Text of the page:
And this time Malkovich sings. "A few hundred thousand cigarettes ago, I was a tenor," he says. "Now I sing some tenor, some baritone. I don't have much top range left. I'm actually a boy soprano." In fact, one night in Hamburg, he was singing with the German soprano Sophie Klussmann, "and she whispered to me very quietly, 'You're singing my lines,'" Malkovich says, clearly tickled by the memory.
Much of Malkovich's career has been on stage – he co-founded Chicago's Steppenwolf Theatre Company in 1976; won an Emmy for a television adaptation of his 1984 Broadway debut as Biff in Death of a Salesman; and continues to do plays regularly. "I like theatre because it's a living organism, it's ephemeral," he says. "But nothing in theatre quite compares to the power of this music" in Giacomo. "And you don't have to do eight shows a week, or commit to six or 12 months at a time. I've done that for the vast majority of my life, but it no longer holds the appeal it once did."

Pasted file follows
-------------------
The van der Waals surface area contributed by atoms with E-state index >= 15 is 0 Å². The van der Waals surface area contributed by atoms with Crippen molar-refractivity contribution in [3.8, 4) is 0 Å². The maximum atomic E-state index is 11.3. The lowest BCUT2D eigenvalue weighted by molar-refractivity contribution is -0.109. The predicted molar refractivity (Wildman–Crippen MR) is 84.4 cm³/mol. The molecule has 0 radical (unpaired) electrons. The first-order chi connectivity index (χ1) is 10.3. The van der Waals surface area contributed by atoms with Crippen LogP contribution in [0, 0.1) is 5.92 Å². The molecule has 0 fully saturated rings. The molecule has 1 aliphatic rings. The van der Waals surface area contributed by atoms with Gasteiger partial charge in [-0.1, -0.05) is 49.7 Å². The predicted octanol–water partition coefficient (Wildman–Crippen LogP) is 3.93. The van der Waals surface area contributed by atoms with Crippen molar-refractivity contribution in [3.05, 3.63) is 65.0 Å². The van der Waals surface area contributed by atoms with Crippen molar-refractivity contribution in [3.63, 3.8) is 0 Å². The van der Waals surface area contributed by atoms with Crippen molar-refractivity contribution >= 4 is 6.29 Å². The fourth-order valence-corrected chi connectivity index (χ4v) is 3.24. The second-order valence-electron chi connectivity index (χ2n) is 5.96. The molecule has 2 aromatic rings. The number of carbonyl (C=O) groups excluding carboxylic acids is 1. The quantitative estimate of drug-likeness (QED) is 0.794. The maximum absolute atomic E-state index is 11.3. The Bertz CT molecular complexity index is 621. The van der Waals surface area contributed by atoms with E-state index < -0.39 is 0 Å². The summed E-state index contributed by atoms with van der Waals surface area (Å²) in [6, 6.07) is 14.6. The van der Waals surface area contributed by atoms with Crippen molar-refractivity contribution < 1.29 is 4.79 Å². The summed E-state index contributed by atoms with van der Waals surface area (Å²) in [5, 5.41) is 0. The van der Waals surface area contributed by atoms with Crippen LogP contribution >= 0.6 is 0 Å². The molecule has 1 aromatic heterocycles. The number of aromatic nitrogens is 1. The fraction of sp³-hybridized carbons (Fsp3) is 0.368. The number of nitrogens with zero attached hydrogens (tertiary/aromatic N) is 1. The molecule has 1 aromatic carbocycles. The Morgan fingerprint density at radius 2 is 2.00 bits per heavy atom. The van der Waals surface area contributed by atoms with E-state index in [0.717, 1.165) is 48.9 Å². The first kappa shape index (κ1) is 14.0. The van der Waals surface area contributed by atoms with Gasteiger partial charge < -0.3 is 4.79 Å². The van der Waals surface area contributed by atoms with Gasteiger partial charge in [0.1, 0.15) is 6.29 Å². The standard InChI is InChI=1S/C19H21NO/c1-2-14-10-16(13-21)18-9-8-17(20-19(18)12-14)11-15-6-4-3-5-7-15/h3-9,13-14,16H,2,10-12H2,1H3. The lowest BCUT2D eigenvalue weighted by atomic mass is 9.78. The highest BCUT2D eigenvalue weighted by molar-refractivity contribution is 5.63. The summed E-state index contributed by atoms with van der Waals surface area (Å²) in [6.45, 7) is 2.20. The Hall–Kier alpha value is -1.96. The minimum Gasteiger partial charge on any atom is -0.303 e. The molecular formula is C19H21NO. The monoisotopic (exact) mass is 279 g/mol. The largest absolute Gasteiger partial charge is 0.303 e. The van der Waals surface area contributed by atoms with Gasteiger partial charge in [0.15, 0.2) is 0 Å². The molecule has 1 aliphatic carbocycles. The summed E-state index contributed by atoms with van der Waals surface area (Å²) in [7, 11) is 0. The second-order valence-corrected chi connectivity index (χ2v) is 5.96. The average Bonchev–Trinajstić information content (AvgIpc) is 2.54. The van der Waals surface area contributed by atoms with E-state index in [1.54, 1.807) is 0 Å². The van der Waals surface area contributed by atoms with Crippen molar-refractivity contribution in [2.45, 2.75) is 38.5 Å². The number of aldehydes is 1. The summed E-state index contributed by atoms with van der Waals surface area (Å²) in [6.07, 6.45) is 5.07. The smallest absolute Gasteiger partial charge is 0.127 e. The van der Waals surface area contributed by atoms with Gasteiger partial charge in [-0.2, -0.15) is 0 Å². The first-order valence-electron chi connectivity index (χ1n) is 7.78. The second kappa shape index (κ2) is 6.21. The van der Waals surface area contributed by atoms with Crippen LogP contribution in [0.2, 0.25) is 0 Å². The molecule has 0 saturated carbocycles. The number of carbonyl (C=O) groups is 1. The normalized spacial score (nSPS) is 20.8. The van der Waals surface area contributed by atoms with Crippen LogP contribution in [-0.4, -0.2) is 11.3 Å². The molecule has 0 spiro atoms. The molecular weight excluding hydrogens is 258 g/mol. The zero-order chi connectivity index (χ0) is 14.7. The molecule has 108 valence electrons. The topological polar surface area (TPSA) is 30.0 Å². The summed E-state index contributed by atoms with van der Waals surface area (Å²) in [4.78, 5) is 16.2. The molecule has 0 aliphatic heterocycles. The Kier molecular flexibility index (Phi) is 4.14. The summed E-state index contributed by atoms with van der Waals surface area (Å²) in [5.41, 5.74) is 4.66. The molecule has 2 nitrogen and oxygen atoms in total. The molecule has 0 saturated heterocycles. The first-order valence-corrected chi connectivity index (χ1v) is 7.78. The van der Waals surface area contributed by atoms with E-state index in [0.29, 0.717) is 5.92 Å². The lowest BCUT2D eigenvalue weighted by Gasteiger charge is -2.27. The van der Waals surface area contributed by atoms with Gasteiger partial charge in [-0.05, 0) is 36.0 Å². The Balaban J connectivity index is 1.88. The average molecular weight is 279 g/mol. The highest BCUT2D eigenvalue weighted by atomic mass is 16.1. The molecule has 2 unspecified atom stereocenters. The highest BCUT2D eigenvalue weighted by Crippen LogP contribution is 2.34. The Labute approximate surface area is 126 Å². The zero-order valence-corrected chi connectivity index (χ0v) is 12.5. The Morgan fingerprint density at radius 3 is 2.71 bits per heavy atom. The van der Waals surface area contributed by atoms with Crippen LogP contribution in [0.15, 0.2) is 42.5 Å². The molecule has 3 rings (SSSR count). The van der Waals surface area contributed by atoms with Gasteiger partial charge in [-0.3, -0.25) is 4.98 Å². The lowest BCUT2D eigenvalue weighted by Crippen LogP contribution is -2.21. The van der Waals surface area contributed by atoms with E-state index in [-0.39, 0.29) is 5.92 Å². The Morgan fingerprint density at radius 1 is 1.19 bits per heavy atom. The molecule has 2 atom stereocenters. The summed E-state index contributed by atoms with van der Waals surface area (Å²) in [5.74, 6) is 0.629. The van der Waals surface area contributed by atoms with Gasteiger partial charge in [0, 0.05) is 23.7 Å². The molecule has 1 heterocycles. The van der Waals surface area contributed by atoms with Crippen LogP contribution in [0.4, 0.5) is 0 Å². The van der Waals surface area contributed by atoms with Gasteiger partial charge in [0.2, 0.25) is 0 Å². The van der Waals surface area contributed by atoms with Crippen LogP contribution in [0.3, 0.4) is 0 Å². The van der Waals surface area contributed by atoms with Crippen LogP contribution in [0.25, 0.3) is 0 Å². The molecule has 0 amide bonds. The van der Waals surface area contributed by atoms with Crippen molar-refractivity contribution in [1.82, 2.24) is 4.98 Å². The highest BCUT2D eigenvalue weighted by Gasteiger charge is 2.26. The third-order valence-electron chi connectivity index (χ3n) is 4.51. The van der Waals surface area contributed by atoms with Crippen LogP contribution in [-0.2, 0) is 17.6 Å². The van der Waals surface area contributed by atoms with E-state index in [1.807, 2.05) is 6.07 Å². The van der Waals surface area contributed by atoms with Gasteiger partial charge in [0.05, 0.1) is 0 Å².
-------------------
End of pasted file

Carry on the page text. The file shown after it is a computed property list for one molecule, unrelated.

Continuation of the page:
He prefers the Malkovich variations, a rich mix of acting, directing, and general renaissance-man living, in the U.S. and abroad. Here's a small slice of his life of late: On a recent trip to L.A., he looped scenes for Red 2, the sequel to 2010's hit about ex-CIA agents who reunite for black-ops work, co-starring Helen Mirren and Bruce Willis; it's due in August. He also did some voice work for a top-secret, upcoming Dreamworks animated film – "I'm actually not supposed to be talking about it," he says – and he's playing the pirate Blackbeard in Crossbones, an upcoming NBC series.